East Hudson Highlands Region

With rugged hills dropping 1000 feet into the Hudson River, many of the metropolitan area's most spectacular hikes are found in the Highlands.

58 miles of trails are maintained by 32 Trail Conference volunteers and member groups.

Find descriptions of great hikes in this region: click here.

Trail Conference News: Volunteers have created a new trail network at Wonder Lake State Park.

The history of the Highlands is rich and colorful. It was the setting for many significant events of the American Revolution, as well as other eras in the history of the region. At the site now occupied by the Bear Mountain Bridge, a legendary chain was stretched from bank to bank to impede British advancement up the river. Benedict Arnold's headquarters were just upriver a few miles. There are remains of forts on both sides of the river, and Beacon Mountain is named for the signal fires lit at its summit by the American Militia.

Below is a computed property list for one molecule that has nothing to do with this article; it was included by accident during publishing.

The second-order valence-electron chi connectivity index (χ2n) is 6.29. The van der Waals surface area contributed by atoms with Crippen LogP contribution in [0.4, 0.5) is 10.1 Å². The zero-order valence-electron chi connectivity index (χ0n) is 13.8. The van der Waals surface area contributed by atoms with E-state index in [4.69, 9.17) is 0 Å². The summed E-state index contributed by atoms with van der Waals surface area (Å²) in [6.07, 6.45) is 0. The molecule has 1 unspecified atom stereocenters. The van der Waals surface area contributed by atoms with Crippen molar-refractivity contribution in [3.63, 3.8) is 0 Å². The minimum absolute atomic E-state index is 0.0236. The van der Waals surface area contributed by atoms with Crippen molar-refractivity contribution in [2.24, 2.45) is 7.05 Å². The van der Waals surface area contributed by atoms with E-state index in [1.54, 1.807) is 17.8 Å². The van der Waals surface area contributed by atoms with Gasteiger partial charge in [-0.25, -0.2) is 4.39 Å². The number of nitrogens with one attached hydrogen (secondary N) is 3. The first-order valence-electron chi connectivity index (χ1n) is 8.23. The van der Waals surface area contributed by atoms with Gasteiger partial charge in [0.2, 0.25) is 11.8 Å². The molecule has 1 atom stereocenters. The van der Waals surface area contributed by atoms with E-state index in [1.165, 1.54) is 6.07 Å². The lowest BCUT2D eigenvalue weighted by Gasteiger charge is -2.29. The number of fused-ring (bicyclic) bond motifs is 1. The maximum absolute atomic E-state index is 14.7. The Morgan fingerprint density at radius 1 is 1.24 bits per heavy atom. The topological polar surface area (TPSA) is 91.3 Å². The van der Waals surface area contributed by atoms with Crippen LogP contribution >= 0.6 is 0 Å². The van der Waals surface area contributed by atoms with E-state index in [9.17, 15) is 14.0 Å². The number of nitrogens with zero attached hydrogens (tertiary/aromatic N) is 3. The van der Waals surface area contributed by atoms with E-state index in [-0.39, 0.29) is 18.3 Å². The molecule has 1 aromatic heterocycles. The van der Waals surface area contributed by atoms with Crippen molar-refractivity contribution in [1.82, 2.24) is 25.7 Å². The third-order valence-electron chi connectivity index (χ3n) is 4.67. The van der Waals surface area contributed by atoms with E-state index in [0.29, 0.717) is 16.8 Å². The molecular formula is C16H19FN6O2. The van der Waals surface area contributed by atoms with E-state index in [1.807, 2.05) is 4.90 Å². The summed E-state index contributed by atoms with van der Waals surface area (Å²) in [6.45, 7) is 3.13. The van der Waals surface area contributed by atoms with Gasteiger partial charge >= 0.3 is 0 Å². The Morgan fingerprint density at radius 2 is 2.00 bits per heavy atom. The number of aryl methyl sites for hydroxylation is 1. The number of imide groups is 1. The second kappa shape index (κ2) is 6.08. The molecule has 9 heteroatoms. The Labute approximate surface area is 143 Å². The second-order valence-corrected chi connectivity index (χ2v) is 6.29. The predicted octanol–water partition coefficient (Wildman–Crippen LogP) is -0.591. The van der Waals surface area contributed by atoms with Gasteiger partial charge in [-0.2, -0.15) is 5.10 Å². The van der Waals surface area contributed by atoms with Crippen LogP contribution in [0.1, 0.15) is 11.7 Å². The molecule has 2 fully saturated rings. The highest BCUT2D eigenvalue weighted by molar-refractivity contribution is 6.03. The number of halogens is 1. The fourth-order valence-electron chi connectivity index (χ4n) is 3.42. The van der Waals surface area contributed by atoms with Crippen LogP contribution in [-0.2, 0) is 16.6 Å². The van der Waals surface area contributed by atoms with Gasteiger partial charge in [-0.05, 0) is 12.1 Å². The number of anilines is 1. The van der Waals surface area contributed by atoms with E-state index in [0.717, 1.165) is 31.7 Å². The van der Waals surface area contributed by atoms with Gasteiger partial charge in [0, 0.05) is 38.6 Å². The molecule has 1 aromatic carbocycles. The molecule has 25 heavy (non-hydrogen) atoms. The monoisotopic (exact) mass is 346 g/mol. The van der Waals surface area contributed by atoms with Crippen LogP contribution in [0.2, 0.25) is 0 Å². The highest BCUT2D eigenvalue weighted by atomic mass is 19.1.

Later, the region was the site of engineering marvels. Built in 1929, the Bear Mountain Bridge was, at the time, the longest suspension bridge ever created. The Catskill Aqueduct was tunneled under the Hudson River in 1912. And the Mount Beacon Incline Railway opened in 1902.

But the timeless natural beauty of the region cannot be overshadowed by its rich history or man-made achievements. From the slopes and ridges on the east side of the Hudson, spectacular panoramic views abound. If the views don't take one's breath away some of the steep and rigorous trails might.

Parks in this region include:


East Hudson Highlands